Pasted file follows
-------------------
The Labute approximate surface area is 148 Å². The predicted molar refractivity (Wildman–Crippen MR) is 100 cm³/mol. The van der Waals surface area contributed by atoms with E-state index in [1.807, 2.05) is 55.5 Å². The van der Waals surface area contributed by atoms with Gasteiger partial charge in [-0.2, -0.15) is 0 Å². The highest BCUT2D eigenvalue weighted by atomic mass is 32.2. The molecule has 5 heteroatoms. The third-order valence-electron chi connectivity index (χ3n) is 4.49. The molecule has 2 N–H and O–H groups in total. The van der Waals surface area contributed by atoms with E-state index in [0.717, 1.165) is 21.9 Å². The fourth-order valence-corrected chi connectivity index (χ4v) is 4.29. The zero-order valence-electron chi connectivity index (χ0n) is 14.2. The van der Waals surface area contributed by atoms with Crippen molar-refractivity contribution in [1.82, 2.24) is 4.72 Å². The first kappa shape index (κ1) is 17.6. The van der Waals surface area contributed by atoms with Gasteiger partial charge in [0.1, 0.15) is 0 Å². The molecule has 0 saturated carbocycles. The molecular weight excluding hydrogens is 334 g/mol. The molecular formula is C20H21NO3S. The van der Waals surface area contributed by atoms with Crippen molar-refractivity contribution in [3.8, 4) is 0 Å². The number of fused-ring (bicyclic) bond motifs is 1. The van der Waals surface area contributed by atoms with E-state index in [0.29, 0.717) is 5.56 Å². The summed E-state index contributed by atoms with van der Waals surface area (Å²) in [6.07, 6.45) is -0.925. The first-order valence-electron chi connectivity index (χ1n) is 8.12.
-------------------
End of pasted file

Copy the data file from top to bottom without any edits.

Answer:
The Labute approximate surface area is 148 Å². The predicted molar refractivity (Wildman–Crippen MR) is 100 cm³/mol. The van der Waals surface area contributed by atoms with E-state index in [1.807, 2.05) is 55.5 Å². The van der Waals surface area contributed by atoms with Gasteiger partial charge in [-0.2, -0.15) is 0 Å². The highest BCUT2D eigenvalue weighted by atomic mass is 32.2. The molecule has 5 heteroatoms. The third-order valence-electron chi connectivity index (χ3n) is 4.49. The molecule has 2 N–H and O–H groups in total. The van der Waals surface area contributed by atoms with E-state index in [0.717, 1.165) is 21.9 Å². The fourth-order valence-corrected chi connectivity index (χ4v) is 4.29. The zero-order valence-electron chi connectivity index (χ0n) is 14.2. The van der Waals surface area contributed by atoms with Crippen molar-refractivity contribution in [1.82, 2.24) is 4.72 Å². The first kappa shape index (κ1) is 17.6. The van der Waals surface area contributed by atoms with Gasteiger partial charge in [0.1, 0.15) is 0 Å². The molecule has 0 saturated carbocycles. The molecular weight excluding hydrogens is 334 g/mol. The molecular formula is C20H21NO3S. The van der Waals surface area contributed by atoms with Crippen molar-refractivity contribution in [3.8, 4) is 0 Å². The number of fused-ring (bicyclic) bond motifs is 1. The van der Waals surface area contributed by atoms with E-state index in [0.29, 0.717) is 5.56 Å². The summed E-state index contributed by atoms with van der Waals surface area (Å²) in [6.07, 6.45) is -0.925. The first-order valence-electron chi connectivity index (χ1n) is 8.12.